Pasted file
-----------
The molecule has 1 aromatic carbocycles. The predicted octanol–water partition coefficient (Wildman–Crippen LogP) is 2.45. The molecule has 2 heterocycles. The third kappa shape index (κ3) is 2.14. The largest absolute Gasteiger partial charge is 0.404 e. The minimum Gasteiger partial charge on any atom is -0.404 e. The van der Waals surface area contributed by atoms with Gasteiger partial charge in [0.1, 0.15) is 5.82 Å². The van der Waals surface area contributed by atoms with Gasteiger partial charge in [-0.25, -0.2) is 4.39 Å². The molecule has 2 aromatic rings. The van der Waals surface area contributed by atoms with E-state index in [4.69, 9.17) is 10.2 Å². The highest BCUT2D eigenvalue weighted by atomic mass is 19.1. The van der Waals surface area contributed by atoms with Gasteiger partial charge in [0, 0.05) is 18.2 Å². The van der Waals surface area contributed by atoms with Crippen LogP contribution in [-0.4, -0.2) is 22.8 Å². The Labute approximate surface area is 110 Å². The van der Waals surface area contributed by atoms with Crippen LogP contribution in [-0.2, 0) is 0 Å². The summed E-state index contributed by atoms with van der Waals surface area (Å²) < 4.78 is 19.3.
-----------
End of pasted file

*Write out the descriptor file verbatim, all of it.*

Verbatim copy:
The molecule has 1 aromatic carbocycles. The predicted octanol–water partition coefficient (Wildman–Crippen LogP) is 2.45. The molecule has 2 heterocycles. The third kappa shape index (κ3) is 2.14. The largest absolute Gasteiger partial charge is 0.404 e. The minimum Gasteiger partial charge on any atom is -0.404 e. The van der Waals surface area contributed by atoms with Gasteiger partial charge in [0.1, 0.15) is 5.82 Å². The van der Waals surface area contributed by atoms with Gasteiger partial charge in [-0.25, -0.2) is 4.39 Å². The molecule has 2 aromatic rings. The van der Waals surface area contributed by atoms with E-state index in [4.69, 9.17) is 10.2 Å². The highest BCUT2D eigenvalue weighted by atomic mass is 19.1. The van der Waals surface area contributed by atoms with Gasteiger partial charge in [0, 0.05) is 18.2 Å². The van der Waals surface area contributed by atoms with Crippen LogP contribution in [-0.4, -0.2) is 22.8 Å². The Labute approximate surface area is 110 Å². The van der Waals surface area contributed by atoms with Crippen LogP contribution in [-0.2, 0) is 0 Å². The summed E-state index contributed by atoms with van der Waals surface area (Å²) < 4.78 is 19.3.